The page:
time where this wonderful moun charms by fuch foolish accomplishmin can be fituated, described by a ments, actually draw the mark over correspondent in your Magazine for them, and at once eclipse and deform January last, till at length reflecting thein. on the mountainous head-dresses of the I wish the ladies, would divest themladies, with the parts adjacent, I found, felves of that useleis, burdensome, disto my great aftonifhment, there was gufting load, that ridiculous, encumsome analogy between them. Confi- bring, oftentatious parade which they dering the matter again, and finding it heap upon their heads. I am sure such answer in every particular, I was fully a change in their dress would add. convinced that my solution was indif- greatly to their health, their welfare, putable. Pleased I was that I had and reputation, and I do not think discovered so strange, so remarkable a they would ever have cause to regret mountain ; glad was I to take a lei- it. Every time I reffect on the ladies, surely survey of all the various scenes I commiserate their deplorable situaexhibited there. Again and again, tion, and am surprised they should fill with peculiar pleasure, I read over the continue to groan, Atlas-like, under description, compared and recompared the ponderous mountain, In earnest it with the original, and was struck to then, Mr. Editor, I am in pain for the find it correspond so exactly, was hap- lovely creatures, and am always solicitpy to see it so accurately taken off. -- ing them to ease themselves of their burApplause, great applause is due to dens ; but alas ! I solicit in vain. My Henrietta D--1, the author of this advice is rejected with abhorrence. My piece, who has undertaken to describe counsel (though good in itself) is enthis extraordinary mountain, as it must tirely loft upon them, and daily I have be acknowledged, by every impartial the mortification to see what I plead judge, to be executed in a very cu against gain greater reputation, and rious, ingenious, and entertaining man more and more commended. Notner.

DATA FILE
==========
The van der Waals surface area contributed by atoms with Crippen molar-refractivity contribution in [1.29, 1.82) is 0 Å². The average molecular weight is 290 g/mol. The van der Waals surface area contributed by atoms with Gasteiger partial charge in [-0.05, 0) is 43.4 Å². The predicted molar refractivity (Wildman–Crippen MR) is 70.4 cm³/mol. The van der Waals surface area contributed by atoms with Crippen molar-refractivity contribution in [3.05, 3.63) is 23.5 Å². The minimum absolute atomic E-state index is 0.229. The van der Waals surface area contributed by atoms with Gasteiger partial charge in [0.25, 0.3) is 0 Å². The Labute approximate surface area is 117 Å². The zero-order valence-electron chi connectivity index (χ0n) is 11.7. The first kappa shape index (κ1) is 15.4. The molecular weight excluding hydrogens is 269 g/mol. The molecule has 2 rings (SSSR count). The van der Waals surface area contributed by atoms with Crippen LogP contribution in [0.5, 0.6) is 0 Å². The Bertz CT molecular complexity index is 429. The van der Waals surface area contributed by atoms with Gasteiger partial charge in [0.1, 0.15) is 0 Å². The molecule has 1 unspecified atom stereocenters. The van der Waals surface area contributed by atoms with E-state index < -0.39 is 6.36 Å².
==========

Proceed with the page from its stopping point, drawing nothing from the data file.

withstanding this ill success, I will Ia regard, however, to this tremen- ftill remonstrate, nor will I cease redous eminence, there is one thing, Imonstrating, Mr. Editor, till I see the think, unnoticed by Henrietta D-5, ladies appear, like human creatures, viz. the prodigious change, the inces with decency and decorum-till I see fant alteration this mountain under the tremendous mountain dissolving, goes. Almc't every day there is some or at least sinking, and wearing a less little difference in its aspect, and after formidable aspect. every view (for I often take a survey